For at least the past four years, Christie Vilsack was rumored to have political ambitions. Supposedly, she had planned to wait until Jim Leach retired and run for the Southeast Iowa seat. But when Dave Loebsack upset Congressman Leach in 2006, plans changed. The Vilsacks recently relocated to Des Moines from Mount Pleasant, and chances are, Christie is probably waiting for Leonard Boswell to retire, than she is to wait for Grassley. As she and her husband learned last January while campaigning for their friend Hillary, Iowa voters don’t elect candidates to Federal offices merely because they are married to former office holders.
Former Lieutenant Governor Sally Pederson ran the Iowa Democratic Party during the 2006 election cycle. While Democrats enjoyed great successes in those years, she has been literally invisible since. Odds are, she’s not interested.
Congressman Bruce Braley, who represents Northeast Iowa in Congress (a District held by Grassley during the 1970s), was mentioned as possibly seeking a Senate seat. Congressman Braley came to Congress as part of the Democratic wave of 2006, and cruised to re-election two weeks ago. While this political newcomer may have an interest in a Senate seat, chances are, he’s not interested in Grassley’s seat right now. First, he probably realizes that Iowans are not willing to give up a Senator with tons of seniority for a guy who has only served two terms. Second, unless redistricting makes his district more Republican, Braley can use the next six years to build up his congressional accomplishments, and be in good shape to replace Senator Tom Harkin when he decides to retire. Finally, Braley probably knows that 1) Iowans don’t vote out incumbents easily (unless you’er Senator Roger Jepsen who was defeated by Tom Harkin in 1984 or John Culver who lost re-election to …Chuck Grassley in 1980) and 2) Iowa Congressmen have had little success in pursuits for statewide office (ask Senators Taukee, Lightfoot and Ganske or Governors Lightfoot and Nussle). A caveat to that last point: all of the unsuccessful Congressmen who ran for the Senate and Governor were Republican.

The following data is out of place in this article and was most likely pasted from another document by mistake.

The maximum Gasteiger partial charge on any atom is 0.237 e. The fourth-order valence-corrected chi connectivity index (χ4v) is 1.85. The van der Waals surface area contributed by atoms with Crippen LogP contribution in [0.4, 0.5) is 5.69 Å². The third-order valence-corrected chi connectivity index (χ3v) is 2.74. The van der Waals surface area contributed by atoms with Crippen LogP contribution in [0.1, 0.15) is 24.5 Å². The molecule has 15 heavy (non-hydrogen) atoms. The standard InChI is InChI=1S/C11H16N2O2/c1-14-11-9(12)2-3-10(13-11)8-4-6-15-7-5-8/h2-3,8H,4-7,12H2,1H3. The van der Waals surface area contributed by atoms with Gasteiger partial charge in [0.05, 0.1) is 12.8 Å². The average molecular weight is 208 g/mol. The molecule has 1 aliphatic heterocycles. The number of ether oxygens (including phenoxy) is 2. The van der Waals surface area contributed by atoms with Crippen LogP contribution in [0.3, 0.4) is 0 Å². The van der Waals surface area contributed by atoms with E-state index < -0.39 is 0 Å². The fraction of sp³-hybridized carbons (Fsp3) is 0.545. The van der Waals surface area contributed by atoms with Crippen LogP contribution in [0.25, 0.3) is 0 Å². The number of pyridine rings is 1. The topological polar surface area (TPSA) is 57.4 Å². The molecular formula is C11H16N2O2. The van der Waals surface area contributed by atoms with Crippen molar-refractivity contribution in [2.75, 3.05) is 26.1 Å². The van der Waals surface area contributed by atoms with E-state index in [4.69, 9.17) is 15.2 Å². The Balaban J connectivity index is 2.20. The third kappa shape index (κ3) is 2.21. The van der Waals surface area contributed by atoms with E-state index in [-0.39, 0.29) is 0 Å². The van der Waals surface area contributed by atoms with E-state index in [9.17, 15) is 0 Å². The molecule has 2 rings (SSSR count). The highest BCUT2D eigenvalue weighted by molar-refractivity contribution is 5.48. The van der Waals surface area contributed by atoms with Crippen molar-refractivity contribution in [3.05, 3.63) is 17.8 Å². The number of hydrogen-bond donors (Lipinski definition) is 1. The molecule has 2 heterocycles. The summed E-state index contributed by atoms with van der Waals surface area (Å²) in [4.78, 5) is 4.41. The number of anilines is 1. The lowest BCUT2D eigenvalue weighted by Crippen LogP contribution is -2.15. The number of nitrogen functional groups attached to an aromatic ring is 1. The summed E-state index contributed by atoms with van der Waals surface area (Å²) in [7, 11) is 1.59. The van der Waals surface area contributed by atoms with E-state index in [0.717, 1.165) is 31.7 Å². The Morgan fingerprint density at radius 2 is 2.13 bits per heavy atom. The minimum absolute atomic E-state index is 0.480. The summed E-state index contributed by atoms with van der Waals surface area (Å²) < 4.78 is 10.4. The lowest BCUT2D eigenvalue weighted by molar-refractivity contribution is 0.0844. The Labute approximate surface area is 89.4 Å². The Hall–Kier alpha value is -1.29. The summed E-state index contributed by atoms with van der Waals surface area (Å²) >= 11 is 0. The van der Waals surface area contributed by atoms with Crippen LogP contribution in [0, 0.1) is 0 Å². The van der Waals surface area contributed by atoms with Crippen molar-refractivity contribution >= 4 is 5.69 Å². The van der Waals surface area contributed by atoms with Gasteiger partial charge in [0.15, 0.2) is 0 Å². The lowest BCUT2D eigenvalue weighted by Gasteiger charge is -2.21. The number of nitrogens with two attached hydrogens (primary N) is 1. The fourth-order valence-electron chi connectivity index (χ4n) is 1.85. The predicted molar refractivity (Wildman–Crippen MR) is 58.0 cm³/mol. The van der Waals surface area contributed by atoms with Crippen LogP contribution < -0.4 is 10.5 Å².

Another candidate that is rumored to be considering a run is former State Representative, Gubernatorial Candidate and Third District Congressional Candidate Ed Fallon. Fallon is a liberal populist from Des Moines, whose pet project is getting the State to pass a clean elections law (READ: government-run campaigns). However, Fallon has been unable to raise money in the past, and he did not do well in his 2008 primary race against Congressman Leonard Boswell. Additionally, a lot of Democrats are still bitter for his public support of Ralph Nader in 2000, and they made it known during his primary race.
Any Democrat thinking about challenging Grassley in 2010 also has to consider whether the political climate will be as pro-Democratic as they are right now. Anything that goes wrong during the next two years will be blamed on the party that controls the whole government—the Democrats. Additionally, Governor Chet Culver will be up for re-election in 2010, which means that the wallets of Democratic donors will be spread among more than one candidate. Finally, while people like Tom Vilsack and Bruce Braley are popular politicians, Grassley is an institution.
By W. Sherman